It should be noted that protists (e.g., elephant beetles, green beetles, and amoebae), which are part of the protists, are a separate lineage from the animals (metazoans) referred to in this paper, and have been found to be polyphyletic.
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Okay, next we will look at information about "true bacteria". Likewise.

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Defined as prokaryotes with cell membranes composed of fatty acid esters of sn-glycerol 3-phosphate.

Together with the archaeal and eukaryotic domains, it divides the whole living world into three parts.

When compared to eukaryotes, the structure is very simple.

However, they exhibit far more diverse metabolic systems and nutrient requirements, and their habitats are spread across all environments considered biospheric.

The amount of organisms is enormous.

They are closely related to humans as intestinal bacteria, fermentative bacteria, or pathogenic bacteria.
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Okay, so it's not just animals, but non-animal "viruses" as well.

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It is a microscopic infectious structure that uses the cells of other organisms to replicate itself, and is composed of a protein shell and the nucleic acids contained within.

There is some debate as to whether it is an organism or not, since it does not have cells, the smallest unit of life, nor its biological membrane, the cell membrane, nor does it have organelles, nor does it self-propagate.

DsDNA virus (dsDNA)
Single-stranded DNA virus (ssDNA)
Double-stranded RNA virus (dsRNA)
Single-stranded + stranded RNA virus ((+)ssRNA)
Single-stranded -stranded RNA virus ((-)ssRNA)
Single-stranded RNA reverse-transcribing virus (ssRNA-RT)
Double-stranded DNA reverse-transcribing virus (dsDNA-RT)
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There is no end to it as we continue, but it is also good to know that there is no end to it.

It makes me feel that what I do on a daily basis is just a small part of what I do.

From the other side of the coin, a little bit is a very precious thing, so I think we have to enjoy it no matter how we do it.

December 01, 2020

What causes externalities in the future

We started with a difficult word: externality.

According to Wiki in economic terms.

Externality refers to the influence of the decisions (actions and economic activities) of one economic agent on the decisions of other economic agents. In general, economics assumes that the decisions of one economic agent do not affect the decisions of other economic agents, but in reality, the influence of other economic agents may not be ignored. Therefore, the concept of externality was devised to deal with such cases."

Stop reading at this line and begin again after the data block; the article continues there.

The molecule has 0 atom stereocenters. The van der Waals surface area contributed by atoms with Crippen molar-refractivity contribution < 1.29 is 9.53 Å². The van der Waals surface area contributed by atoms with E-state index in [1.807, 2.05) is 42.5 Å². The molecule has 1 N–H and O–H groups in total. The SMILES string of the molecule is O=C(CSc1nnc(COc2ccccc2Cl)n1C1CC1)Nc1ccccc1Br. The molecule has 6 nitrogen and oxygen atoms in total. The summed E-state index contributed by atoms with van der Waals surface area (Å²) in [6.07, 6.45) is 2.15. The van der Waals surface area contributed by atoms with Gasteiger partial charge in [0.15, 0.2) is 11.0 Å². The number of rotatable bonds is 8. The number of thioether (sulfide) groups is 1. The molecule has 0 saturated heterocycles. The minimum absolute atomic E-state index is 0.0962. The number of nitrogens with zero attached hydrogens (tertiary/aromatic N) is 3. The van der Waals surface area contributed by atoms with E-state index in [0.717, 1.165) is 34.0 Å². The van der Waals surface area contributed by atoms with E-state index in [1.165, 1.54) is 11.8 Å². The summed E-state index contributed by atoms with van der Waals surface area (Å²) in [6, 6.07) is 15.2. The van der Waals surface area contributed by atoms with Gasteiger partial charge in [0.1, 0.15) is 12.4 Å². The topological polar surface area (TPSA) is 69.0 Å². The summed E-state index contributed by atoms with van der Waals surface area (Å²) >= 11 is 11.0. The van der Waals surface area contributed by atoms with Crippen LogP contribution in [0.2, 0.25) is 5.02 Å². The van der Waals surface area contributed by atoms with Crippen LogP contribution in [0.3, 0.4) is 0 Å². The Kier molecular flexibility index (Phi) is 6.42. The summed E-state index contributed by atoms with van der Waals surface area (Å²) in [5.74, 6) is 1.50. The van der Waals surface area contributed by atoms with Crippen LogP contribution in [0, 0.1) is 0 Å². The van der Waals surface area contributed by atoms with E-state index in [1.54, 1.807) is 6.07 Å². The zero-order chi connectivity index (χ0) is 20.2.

The first two are the following.

It is a difficult thing to say about something so obvious, but simply put, "If someone does something, someone else may be affected in an unexpected way, right? Let's look at it all together.

Sometimes it is a matter of cutting too many trees in the mountains, causing sediment to flow out, gradually depleting nutrients, reducing plankton in the estuaries, and making it difficult to catch fish. If we proceed only with the interests of the lumberjacks, it will have an unintended impact on the fishermen.

In business, I think it is very important to look at the possibility of externalities that will happen someday rather than externalities that are happening now.

I am quoting from something that just suggested an externality that will be created in the future.

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Extreme Economy
https://www.harpercollins.co.jp/hc/books/detail/13405

A prime example of a future that we know for sure will happen is urbanization.

In the 1950s, more than 70% of the world's population lived in rural areas.

The issues considered in economics were rural issues for most people.

Over the years since then, towns and cities have grown and shrunk as a result of the movement of people.

2007 was a notable year in which the world's urban population exceeded the rural population for the first time.

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By 2050, the pattern of a century ago will be reversed, with 70 percent of people living in urban areas.

The economy of agglomeration, once discussed by Alfred Marshall, will become even more powerful.

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The most important trends for the next decade are aging, technology, and inequality.

These three trends, common worldwide, are already causing great concern and are likely to intensify.
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In both cases, we feel that new education will become increasingly important.

We do not yet know what the future holds, but we will sincerely learn from the new things that are being created.